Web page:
Lost & Found
Brief Kvetches: Notes to a 19th-Century Miracle Worker
A young man falls into despair because running his tavern has left him less and less time for Torah studies. A husband is distraught because his wife, who is the family’s sole provider, has become possessed by a demon that recently flung her down into the mud and forced her to stab herself. A miller who was cursed by a Gentile shepherd claims that he feels his legs weaken day by day. A widow’s only son has been drafted into the tsarist army, where she fears he will be permanently lost to the Jewish people.
These colorful complaints by everyday Eastern European Jews appear in the vast collection of petitions (kvitlekh) sentto Rabbi Elijah Guttmacher, the Tzaddik of Grätz (Grodzisk Wielkopolski in present-day Poland), whose miracle-working practice flourished in the late 1860s and early 1870s, ending with his death in 1874. Housed in the YIVO Institute in New York, these approximately five thousand petitions open rare windows onto the lives of East European Jews, providing glimpses of their business and family affairs, sex lives, magical beliefs, pious hopes, and grim tenacity as they grappled with the new and unpredictable challenges of modernity. The collection is so rich as to beg comparison with the famous Bintel Brief advice column in the Forverts Yiddish newspaper a generation later, or even the famous Cairo Geniza.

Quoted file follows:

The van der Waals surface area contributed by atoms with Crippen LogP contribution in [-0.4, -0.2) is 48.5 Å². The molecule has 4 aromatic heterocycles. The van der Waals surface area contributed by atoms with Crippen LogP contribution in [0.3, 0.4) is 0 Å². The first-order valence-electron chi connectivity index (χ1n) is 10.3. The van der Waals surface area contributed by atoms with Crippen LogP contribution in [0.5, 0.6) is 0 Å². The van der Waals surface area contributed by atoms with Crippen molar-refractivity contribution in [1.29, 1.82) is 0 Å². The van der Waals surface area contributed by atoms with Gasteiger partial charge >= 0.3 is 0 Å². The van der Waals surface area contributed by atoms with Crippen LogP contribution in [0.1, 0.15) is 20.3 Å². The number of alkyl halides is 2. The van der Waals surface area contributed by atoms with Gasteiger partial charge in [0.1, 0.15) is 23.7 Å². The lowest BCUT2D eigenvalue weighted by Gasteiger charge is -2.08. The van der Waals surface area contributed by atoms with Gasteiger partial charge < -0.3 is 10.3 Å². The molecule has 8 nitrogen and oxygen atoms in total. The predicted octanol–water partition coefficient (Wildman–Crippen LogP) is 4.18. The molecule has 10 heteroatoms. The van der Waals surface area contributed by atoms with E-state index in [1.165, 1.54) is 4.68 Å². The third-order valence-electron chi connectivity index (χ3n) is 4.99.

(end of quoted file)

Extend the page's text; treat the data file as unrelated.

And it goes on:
Rabbi Guttmacher, a student of the distinguished mitnaged halakhic authority Rabbi Akiva Eiger and the official rabbi of Grätz, was an unlikely miracle worker. He was one of the first rabbinical leaders to advocate settling the Land of Israel, arguing that it was not sufficient for Jews to simply hope and pray that “suddenly the gates of mercy will open . . . and all will be called from their dwelling places.” Despite this apparent political realism, however, he was much more willing than other non-Hasidic rabbis to intercede with God on the behalf of his petitioners.